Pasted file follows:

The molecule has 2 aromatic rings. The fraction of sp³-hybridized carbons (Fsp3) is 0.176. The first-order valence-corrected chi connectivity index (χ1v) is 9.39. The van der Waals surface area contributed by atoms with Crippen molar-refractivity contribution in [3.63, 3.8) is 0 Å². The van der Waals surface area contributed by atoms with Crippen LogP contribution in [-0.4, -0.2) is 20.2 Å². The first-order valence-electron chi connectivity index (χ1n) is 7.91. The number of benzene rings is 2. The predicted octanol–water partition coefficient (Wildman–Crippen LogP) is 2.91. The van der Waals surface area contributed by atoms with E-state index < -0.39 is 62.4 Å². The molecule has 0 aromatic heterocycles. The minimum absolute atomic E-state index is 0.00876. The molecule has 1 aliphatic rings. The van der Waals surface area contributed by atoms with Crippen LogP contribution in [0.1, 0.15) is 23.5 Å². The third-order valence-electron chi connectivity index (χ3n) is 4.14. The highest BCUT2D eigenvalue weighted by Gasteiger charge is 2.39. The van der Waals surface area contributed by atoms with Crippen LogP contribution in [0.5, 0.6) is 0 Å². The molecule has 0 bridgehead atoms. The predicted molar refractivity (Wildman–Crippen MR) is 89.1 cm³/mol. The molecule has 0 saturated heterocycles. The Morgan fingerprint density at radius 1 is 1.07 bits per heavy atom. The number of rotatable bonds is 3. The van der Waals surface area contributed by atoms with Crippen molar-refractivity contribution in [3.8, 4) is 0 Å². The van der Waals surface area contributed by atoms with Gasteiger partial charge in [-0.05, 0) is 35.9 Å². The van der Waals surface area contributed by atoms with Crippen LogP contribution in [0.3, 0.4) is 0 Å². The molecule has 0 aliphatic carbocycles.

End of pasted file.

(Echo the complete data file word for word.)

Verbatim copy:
The molecule has 2 aromatic rings. The fraction of sp³-hybridized carbons (Fsp3) is 0.176. The first-order valence-corrected chi connectivity index (χ1v) is 9.39. The van der Waals surface area contributed by atoms with Crippen molar-refractivity contribution in [3.63, 3.8) is 0 Å². The van der Waals surface area contributed by atoms with Crippen LogP contribution in [-0.4, -0.2) is 20.2 Å². The first-order valence-electron chi connectivity index (χ1n) is 7.91. The number of benzene rings is 2. The predicted octanol–water partition coefficient (Wildman–Crippen LogP) is 2.91. The van der Waals surface area contributed by atoms with E-state index < -0.39 is 62.4 Å². The molecule has 0 aromatic heterocycles. The minimum absolute atomic E-state index is 0.00876. The molecule has 1 aliphatic rings. The van der Waals surface area contributed by atoms with Crippen LogP contribution in [0.1, 0.15) is 23.5 Å². The third-order valence-electron chi connectivity index (χ3n) is 4.14. The highest BCUT2D eigenvalue weighted by Gasteiger charge is 2.39. The van der Waals surface area contributed by atoms with Crippen LogP contribution in [0.5, 0.6) is 0 Å². The molecule has 0 bridgehead atoms. The predicted molar refractivity (Wildman–Crippen MR) is 89.1 cm³/mol. The molecule has 0 saturated heterocycles. The Morgan fingerprint density at radius 1 is 1.07 bits per heavy atom. The number of rotatable bonds is 3. The van der Waals surface area contributed by atoms with Crippen molar-refractivity contribution in [3.8, 4) is 0 Å². The van der Waals surface area contributed by atoms with Gasteiger partial charge in [-0.05, 0) is 35.9 Å². The van der Waals surface area contributed by atoms with Crippen LogP contribution in [0.3, 0.4) is 0 Å². The molecule has 0 aliphatic carbocycles.